Use of mono vs. stereo instruments


#1

I’d like your help and this is something that I don’t think really has been discussed much here in the forums. I would still consider myself somewhat new at this - composing music. And what I’ve really come to grips with is my need for improving my mixing and mastering skills. So, I’d like to know what you guys know, if you’d be willing to share, because I have a lot to learn still, in my opinion:

I did much of my learning of midi early on in FruityLoops and Reason. Most of my instruments early on have been mono instruments. Almost 2 years ago, I started working with a lot of EastWest/Quantum Leap sound libraries and with it came better samples and stereo instruments.

What I’ve found is that the higher-quality stereo instruments create a more “real” sound to your compositions, add depth, and also add another level of complexity to mixing and mastering (now you got 2 pan knobs to work with, not 1! :smiley: ). While you lose some depth and “realness” to mono instruments, there is also less complexity to the sound and I can seem to make a mono instrument pop up much more up front in the mix than stereo instruments at times.

My questions for you: Is it smart to have a mix of both in a song? How do you choose to use a mono version of an instrument vs. a stereo version when composing? Am I right in saying that there is less complexity to mixing mono instruments and should I gravitate to mono instruments if it is a lead part that I want way up front in the mix?

Am I making any sense? I kind of feel stupid for asking this. But I’m still learning (which I believe we always need to be doing)! Thanks for your help! :slight_smile:

Phil


#2

I often mix stereo instruments to mono because it’s easier to place them in the stereo panorama. My experience is, if you have too many stereo instruments in a mix it sounds too crowded all over the place. It’s like with EQing. If you boost all frequencies of every instrument to make each one sound as real and big as possible you get a muddy mix.


#3

I use a couple of Spitfire libraries and the players are recorded in situ according to the orchestra. This is both good and bad because on the one hand you get a great stereo image but if I mix other orchestral libraries in with it it becomes a bit of a nightmare getting everything to sit right!

I try and avoid complex mixing practices where possible


#4

too much stereo instruments can cause phase issues, same thing for stereo riverb and delays,
it could be good to keep kick, and bass in mono or if you wanna them in stereo check with a phase meter.


#5

Hi Phil,

Think M/S (Mid/Sides)!

generally, what will be the center are mono (bass, kick, snare, lead vocals).
This allows to use the sides to spatialize other elements (guitars, synth, fx, reverbs…).
After that is a matter of taste and logic to distribute the elements in space., based on the result that you would get.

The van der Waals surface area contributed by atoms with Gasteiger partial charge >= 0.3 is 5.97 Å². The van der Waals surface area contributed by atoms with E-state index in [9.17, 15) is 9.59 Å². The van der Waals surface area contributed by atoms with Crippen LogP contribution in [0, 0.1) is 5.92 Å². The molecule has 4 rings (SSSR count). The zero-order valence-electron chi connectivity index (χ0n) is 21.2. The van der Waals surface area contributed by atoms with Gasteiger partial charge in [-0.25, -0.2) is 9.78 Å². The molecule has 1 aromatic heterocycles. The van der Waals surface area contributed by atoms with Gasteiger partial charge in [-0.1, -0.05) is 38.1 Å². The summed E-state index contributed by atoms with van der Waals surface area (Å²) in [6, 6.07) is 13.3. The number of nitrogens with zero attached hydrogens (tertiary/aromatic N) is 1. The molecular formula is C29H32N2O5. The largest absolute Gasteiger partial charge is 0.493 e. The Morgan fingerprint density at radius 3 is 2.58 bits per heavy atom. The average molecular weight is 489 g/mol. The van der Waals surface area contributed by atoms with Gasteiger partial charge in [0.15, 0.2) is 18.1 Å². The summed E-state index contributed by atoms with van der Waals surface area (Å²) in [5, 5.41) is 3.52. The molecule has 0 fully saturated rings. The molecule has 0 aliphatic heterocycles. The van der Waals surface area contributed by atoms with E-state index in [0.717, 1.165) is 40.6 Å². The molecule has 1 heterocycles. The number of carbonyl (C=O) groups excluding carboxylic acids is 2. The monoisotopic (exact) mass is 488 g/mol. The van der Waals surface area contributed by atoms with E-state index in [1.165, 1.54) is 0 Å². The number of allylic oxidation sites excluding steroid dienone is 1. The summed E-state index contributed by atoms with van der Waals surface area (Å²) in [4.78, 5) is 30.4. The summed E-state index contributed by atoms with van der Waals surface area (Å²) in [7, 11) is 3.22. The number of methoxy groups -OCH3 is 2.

As said Aloise, it also limits phase issue, and it makes the mastering easier and stronger.

and “the first rule of mix is that there are no rules, trust your ears”… :wink:


#6

Here’s a video from recordingrevolution.com about this issue:


#7

Incredibly helpful, guys. Thank you!


#8

Of course you may know this, but generally speaking when it comes to recording, a stereo recording of instruments should be used whenever the sound of the space your working in (acoustics of the room with the instrument) must be replicated as accurately as possible. Your mic’s polar pattern is also a key factor in this.

I also find that these days I’ll use a stereo pair of condenser mics to capture acoustic guitar performances for songs that have very few instruments, whereas I will record in mono if there are a wide range of instruments.

Unless I am experimenting, the majority of very low frequency instruments are recorded in mono. Main vocals too.

Since these rules typically apply to recording, I also use them when selecting samples too.


#9

One thing you may want to fool with when recording acoustic instruments is to simply record a track in mono and double it (play it again, don’t just copy and paste). Pan one track left and one track right. It gives you a “false stereo” feel, but it’s much easier to work with than stereo tracks. I love recording in stereo but not every song calls for it. Just make sure you play both parts exactly the same or you’ll think it sounds terrible. Small timing differences, though, are what make it sound cool.


#10
SoundDog said

One thing you may want to fool with when recording acoustic instruments is to simply record a track in mono and double it (play it again, don’t just copy and paste). Pan one track left and one track right. It gives you a “false stereo” feel, but it’s much easier to work with than stereo tracks. I love recording in stereo but not every song calls for it. Just make sure you play both parts exactly the same or you’ll think it sounds terrible. Small timing differences, though, are what make it sound cool.

+1

really like the way this can sound


#11
TimMcMorris said

I also find that these days I’ll use a stereo pair of condenser mics to capture acoustic guitar performances for songs that have very few instruments, whereas I will record in mono if there are a wide range of instruments.

+1

IMO you need more than one mic to truly capture an acoustic guitar, but if it’s going to be an accompaniment with a bunch of other instruments, I find recording with a single SDC makes it much easier to sit in the mix.


#12

If you need a quick check how your stereo instrument sounds in Mono here is a free M-ST Mono VST: http://music.service-1.de/html/m-st.html

I´m shure many DAWs have some function but I use it sometimes for the pre-master to simulate different sound sources like Notebook speaker, car radio or just for the stereo ballance of used instruments.